supergenus BatrachosepsDavid Wake and Tom Devitt
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The genus Batrachoseps includes 19 species of terrestrial lungless salamanders that are endemic to the Pacific Coast of North America. Because most of these species are highly elongate, these salamanders have earned the common names “slender salamanders” and “worm salamanders.” They are distributed throughout moist regions of California, where 16 species are endemic, with two species occurring in Oregon (1 endemic), and one extending into Baja California. Species of Batrachoseps are subfossorial or fossorial and can be found by turning logs and rocks on moist substrates. In parts of California, they are common in gardens and parks, and population densities are high in some coastal regions. Many species are morphologically cryptic, and were first identified with molecular studies. Distinguishing species on the basis of morphology alone is very difficult. Yanev (1978) found that clusters of populations identified by morphometric traits were more concordant with clusters generated from environmental differences than with clusters generated by allozyme variation. Species ranges are largely parapatric, but limited sympatry occurs. No more than two species have been found to occur sympatrically, and many sympatric pairs can be distinguished by small differences in body proportions (particularly in the overall degree of elongation, and in the size of limbs). Sympatric species belong to different major clades except for B. nigriventris and B. stebbinsi.
The main synapomorphies for the genus Batrachoseps are the presence of only four toes on the hind foot (a trait that is found in three other plethodontid species, Hemidactylium scutatum and the close relatives Eurycea quadridigitata and Eurycea chamberlaini) and a freely projectile tongue attached anteriorly by an elongate genioglossus muscle (Wake, 1966). Batrachoseps also has higher numbers of trunk vertebrae (16-23) than all genera in the supergenus Bolitoglossa other than Oedipina, shows high levels of variation in number of trunk vertebrae within and between populations (Anderson, 1960; Jockusch, 1997; Yanev, 1978), and is the only plethodontid known to have variation in the number of caudosacral vertebrae (2-3; Wake, 1966). Batrachoseps is also characterized by a slender, rather than enlarged, tail base, and is able to autotomize and regenerate the tail anywhere along its length. Vertebrae are added to the tail throughout life, and tail length may greatly exceed trunk length in old individuals.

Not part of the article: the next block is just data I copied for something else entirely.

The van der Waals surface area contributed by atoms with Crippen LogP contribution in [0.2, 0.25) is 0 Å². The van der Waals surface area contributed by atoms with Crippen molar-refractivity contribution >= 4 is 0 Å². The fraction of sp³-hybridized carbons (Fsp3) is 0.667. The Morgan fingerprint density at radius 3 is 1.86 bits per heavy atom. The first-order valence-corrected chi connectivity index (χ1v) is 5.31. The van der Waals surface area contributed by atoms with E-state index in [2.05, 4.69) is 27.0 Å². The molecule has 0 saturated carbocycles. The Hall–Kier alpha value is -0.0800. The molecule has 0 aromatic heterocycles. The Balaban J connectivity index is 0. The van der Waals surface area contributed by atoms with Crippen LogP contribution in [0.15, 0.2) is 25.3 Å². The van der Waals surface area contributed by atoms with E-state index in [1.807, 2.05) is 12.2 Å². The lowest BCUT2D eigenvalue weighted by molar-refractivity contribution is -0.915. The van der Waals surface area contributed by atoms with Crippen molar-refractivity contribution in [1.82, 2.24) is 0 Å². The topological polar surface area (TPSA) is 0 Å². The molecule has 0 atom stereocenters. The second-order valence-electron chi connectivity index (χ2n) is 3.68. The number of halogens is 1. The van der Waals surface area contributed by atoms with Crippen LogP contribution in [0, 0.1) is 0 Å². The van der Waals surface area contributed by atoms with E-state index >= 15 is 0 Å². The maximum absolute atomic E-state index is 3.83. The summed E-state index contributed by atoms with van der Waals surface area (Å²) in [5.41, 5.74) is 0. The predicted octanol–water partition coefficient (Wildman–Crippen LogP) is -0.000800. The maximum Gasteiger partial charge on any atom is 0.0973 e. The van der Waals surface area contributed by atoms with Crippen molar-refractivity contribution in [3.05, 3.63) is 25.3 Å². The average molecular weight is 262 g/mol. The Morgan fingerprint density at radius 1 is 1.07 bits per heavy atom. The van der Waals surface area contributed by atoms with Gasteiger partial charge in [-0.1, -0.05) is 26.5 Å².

Males have fewer, larger premaxillary teeth than females, and also have, on average, fewer trunk vertebrae (Anderson, 1960; Jockusch, 1997). Multivariate analysis of morphometric data shows that males of B. attenuatus are more robust than females, with slightly shorter trunks at a given size. This has not been investigated in other species.
The diploid chromosome number is 26, a trait shared with the subgenus Batrachoseps, and diploid genome sizes range from 26.0-42.0 pg/haploid nucleus (Gregory, 2006; R. Mueller, pers. comm.).
Batrachoseps are thought to be highly sedentary. Two mark-recapture studies have found maximum distances moved of less than 5 m (Anderson, 1960; Hendrickson, 1954).
All members of the genus are direct developing. Oviposition is communal in at least three species (B. attenuatus, B. gregarius and B. major), and females do not attend the eggs (Jockusch and Mahoney, 1997). Females likely oviposit individually in B. wrightorum. Four species, B. campi, B. robustus, B. wrightorum, and northern populations of B. gregarius, oviposit in the spring, as is typical for other plethodontids in California. By contrast, most species of Batrachoseps, and southern populations of B. gregarius, oviposit in the fall or early winter, at the onset of the rainy season.
There are three sets of Miocene fossils that have been assigned to Batrachoseps, although none are assignable to species. Peabody (1959) reported fossil trackways from Tuolumne Co., California. Clark (1985) identified isolated vertebrae from Turlock Lake, in the Central Valley of California, and from Pinole Tuff in the East San Francisco Bay Region. Interestingly, all of these individuals appear to have been relatively large—comparable to the largest specimens of Batrachoseps known. The coastal specimens are much larger than the B. attenuatus presently found in the area.